Somber RemembrancePublished 10:16am Friday, May 25, 2012
“God Bless the naval heroes who have made it possible to live in peace.”
Those were the words of Lt. Col. (Ret.) Scott Evans, former commander of the Ohio National Guard 216th Engineer Batallion, who was the guest speaker for the annual Navy Night service at Ironton’s Center Street Boat Landing Thursday evening.
The Navy Night service is the official kickoff to Lawrence County’s Memorial Day observance. Navy Night began with the presentation of a flag that flew over Fort McHenry; it was presented by Boy Scout Troop 106. Fort McHenry was the inspiration for Francis Scott Key to write the “Star Spangled Banner.”
Evans began by telling the assembly Navy Night was a somber and serious occasion because it is at this time we remember the price of freedom.
In a nod to the gift of the flag, Evans said there is a sense of relief to wake up and find no matter what may have happened the night before, the American flag is still flying.
Evans pointed out the United States has the largest navy in the world.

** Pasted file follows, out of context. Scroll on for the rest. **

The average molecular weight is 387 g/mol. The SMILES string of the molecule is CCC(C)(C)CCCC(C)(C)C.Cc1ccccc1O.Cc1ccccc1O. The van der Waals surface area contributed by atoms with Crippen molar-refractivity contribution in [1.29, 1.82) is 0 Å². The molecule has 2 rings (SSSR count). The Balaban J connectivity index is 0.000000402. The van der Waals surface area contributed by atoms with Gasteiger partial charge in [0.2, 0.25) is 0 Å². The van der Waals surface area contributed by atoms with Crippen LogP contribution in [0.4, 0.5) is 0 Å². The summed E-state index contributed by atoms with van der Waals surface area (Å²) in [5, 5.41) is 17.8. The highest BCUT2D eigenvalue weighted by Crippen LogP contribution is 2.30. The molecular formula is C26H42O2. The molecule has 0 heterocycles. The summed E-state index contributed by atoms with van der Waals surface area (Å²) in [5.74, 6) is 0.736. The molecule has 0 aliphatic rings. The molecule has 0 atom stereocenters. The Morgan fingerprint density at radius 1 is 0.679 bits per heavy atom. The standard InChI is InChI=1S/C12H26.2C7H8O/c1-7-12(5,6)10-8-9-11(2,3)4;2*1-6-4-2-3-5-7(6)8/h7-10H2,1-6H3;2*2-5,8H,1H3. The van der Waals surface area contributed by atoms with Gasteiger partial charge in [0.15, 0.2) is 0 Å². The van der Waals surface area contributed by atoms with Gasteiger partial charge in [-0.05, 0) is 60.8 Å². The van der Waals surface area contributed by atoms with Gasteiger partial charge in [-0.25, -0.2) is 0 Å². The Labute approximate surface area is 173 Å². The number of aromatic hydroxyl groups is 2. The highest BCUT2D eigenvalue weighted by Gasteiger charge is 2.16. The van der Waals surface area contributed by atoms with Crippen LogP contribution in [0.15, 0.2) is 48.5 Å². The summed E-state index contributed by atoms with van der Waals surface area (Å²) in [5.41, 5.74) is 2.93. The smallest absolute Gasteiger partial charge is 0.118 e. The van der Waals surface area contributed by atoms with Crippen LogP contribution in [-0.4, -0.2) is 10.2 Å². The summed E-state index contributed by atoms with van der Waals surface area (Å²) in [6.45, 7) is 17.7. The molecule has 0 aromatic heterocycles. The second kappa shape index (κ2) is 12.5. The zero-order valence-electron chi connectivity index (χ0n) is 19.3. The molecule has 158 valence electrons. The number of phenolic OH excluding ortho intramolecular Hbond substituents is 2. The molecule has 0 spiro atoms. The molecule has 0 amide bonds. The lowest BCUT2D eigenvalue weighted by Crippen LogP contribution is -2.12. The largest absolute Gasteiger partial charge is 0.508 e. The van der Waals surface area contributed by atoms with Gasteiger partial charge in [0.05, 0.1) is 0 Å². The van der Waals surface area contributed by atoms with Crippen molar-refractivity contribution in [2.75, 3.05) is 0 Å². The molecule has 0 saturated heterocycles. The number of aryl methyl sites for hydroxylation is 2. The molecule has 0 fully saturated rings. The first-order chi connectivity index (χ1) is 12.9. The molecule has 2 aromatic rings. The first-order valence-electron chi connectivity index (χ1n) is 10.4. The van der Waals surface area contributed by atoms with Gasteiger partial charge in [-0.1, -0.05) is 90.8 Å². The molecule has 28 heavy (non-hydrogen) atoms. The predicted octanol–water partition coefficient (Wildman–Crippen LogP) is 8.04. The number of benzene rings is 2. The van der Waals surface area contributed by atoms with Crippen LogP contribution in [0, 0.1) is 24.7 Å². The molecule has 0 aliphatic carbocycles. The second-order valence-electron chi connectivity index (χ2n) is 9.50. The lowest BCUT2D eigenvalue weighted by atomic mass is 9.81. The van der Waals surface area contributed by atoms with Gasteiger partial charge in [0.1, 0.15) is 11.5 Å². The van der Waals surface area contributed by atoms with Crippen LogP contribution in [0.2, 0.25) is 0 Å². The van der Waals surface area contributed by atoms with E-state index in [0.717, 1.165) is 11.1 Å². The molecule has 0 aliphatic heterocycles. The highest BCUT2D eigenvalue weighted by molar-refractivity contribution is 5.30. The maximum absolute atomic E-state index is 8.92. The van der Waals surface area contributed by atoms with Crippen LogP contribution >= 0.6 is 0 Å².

“We don’t sometimes stop and appreciate what a navy we have,” Evans said.
Evans said the mission of the navy is to maintain freedom of the seas. The navy has been called on successfully over the years for missions around the world.
“It was no accident President Obama called in the Navy Seals” when he wanted to find and execute Osama bin Laden, Evans said.
Lawrence County Common Pleas Presiding Judge Charles Cooper, who was master of ceremonies for the service, recognized two World War II veterans who attended Navy Night, Harley Van Meter and David McCown.
The Naval Reserve of Huntington, W.Va., attended the service. The Rev. Leon Dalton gave the invocation and benediction. The Ohio University Southern Alumni Band provided patriotic selections, including “The Navy Hymn.” The Amvets 5293 provided the color guard. At the conclusion of the service, the Boy Scout Troop 106 cast flower petals into the river as the Lawrence County Marine Patrol dropped a memorial wreath into the water. A Marathon Petroleum towboat sounded its horn and shot streams of water into the air.
Attention now turns to Woodland Cemetery, the site of Sunday’s 2 p.m. Veterans Memorial service. Like Navy Night, the public is encouraged to attend.